But today he is still here. And so is my sweet Grandma.  I still have a few precious hours to sit with them and the rest of my family. I don’t want to overthink it, and I don’t want to fall apart. I want to savor these moments, to be truly present and grateful for them.

Please pray for me.

I’ve been so busy today that I actually had to schedule an emotional breakdown. It lasted a whole 3-4 minutes, but I was extremely grateful to have a much-needed moment to release some tears. Epic stuff happening in my world.

As many of you know, I’ve sort of re-injured my knee recently, which has been a major setback. I haven’t been able to exercise much beyond physical therapy, and my body is seriously missing those endorphins. This weekend I decided to push through the pain and do an “easy” hike and play my first volleyball game of the summer league. My knee is sore, but it felt amazing to get back out there. I felt ALIVE for the first time in awhile. That, on top of what I’m calling my current “spiritual bootcamp,” is doing wonders for my soul.

This morning I went to my second knee doctor for a follow-up. Unlike my first doc (who was all about doing an extreme surgery), this one thinks that, for my condition (severe chondromalacia patella) surgery should be postponed as long as possible. He wants to try a series of all-natural injections, which have a 60% success rate. We’re waiting to see if my health insurance will authorize it. If not, it would be a very expensive long shot (not unlike surgery in that way, but much less life-altering).

As I was leaving the doctor’s office, I got a message about my Papa. He’s in the hospital again. He was initially admitted for dizziness and dehydration, but after running more tests, it appears as though the cancer has spread even faster than we thought. He has at least two sizable tumors, and due to his health, he’s not really a candidate for treatment. Doctors have given him less than 6 months to live, and have suggested hospice. I don’t think I’ve fully processed this information.  I mean, I don’t know how to process the idea that the most important man in my life is slipping away. No matter how much “time” I’ll have with him on this earth – I’ll never really be ready. Meanwhile, my sweet grandma has gone almost completely blind, and is severely depressed. She can’t imagine living one day without the man who is her eyes and holds her heart.

On top of all this, I work about 12 hours straight everyday, and we’re still in the middle of relocating to our new offices. So…no time for emotional breakdowns.

I can get through the day by going through the motions, but that’s not how I want to operate. I know I’m broken. My Papa’s broken. We’re all broken in some way, and in need of grace. I happen to need a lot of it right now. I count it a blessing that I know the One who gives it without measure.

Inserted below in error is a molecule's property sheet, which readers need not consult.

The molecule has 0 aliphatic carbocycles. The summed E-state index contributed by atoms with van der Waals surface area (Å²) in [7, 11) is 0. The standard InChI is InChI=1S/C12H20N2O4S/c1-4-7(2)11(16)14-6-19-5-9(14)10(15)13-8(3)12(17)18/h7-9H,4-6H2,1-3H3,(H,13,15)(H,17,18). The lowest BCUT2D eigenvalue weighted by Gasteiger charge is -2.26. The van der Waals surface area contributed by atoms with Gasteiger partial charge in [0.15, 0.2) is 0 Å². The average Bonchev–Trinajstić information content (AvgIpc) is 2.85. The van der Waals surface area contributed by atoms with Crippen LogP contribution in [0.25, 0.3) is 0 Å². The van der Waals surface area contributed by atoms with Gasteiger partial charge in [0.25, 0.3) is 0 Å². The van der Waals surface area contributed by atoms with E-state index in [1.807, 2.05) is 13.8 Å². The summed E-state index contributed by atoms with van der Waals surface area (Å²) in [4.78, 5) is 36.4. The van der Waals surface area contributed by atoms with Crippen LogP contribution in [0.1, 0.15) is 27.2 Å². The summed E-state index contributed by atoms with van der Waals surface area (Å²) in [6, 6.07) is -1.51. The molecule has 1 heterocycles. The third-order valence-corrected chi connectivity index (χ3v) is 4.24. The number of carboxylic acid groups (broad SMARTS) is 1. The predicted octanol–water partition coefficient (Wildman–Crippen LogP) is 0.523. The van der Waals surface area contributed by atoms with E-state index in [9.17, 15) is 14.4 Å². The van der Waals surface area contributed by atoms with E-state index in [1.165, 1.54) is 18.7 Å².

Found a new blog on productivity called Alexandra Levit’s Water Cooler Wisdom. This post resonated with me, especially the part where she writes:

Did you know that people get physically tired because of emotional factors such as boredom, frustration, and anxiety? True intellectual stimulation, on the other hand, doesn’t exhaust us at all. The first time I heard this, a lightbulb went off. It occurred to me that I could write nonstop for 8 hours and then run a 5K immediately afterwards, yet after spending a few hours at my corporate job I could barely drag myself to the train station.

It’s amazing how I have such a different perspective and energy level on the weekends, when I’m away from the office. Just sitting at a computer for 11+ hours a day can exhaust me, even when I haven’t been as productive or busy as usual. To be honest, I feel exhausted most of the time, which is frustrating because I have such a sedentary job (and no demanding kids, husband, or pets) so I feel like I have no good excuse for feeling this way (and then the resulting frustration can become just as exhausting…such a cycle!). On the flip side, as this blog post promotes, I’ve been trying to be more intentional about my attitude, productivity, to-do items, taking short breaks, etc. Some days I fail, but some days I do better. I’m trying, and that’s the key. Apathy is the enemy. You hear that Apathy? That’s right, you’re the ENEMY. Bam.

I went to my orthopedic doc today for a follow-up on my right knee. He said I should have the surgery on my right knee, which would put me on crutches for no less than 6 weeks, and make me unable to drive anywhere or get up to my 2nd story apartment. When I told him this was logistically impossible, seeing as how I have no family/caretakers in LA, he  suggested I take taxis/carpool to work and rent a 1st floor apt or live with a friend for 6 weeks. Such a comedian!

My non-surgical option is to live my life around my knee pain (for now), and avoid a lot of activity. Though this option won’t help put my kneecap in the proper anatomical position, it is the only temporary immediate solution I can see right now. I see my doc again in 4 weeks to discuss.

Please pray for 1) healing and 2) good decision-making on this. My other two-knee surgeries/recoveries were emotionally and physically grueling, not to mention quite life-altering.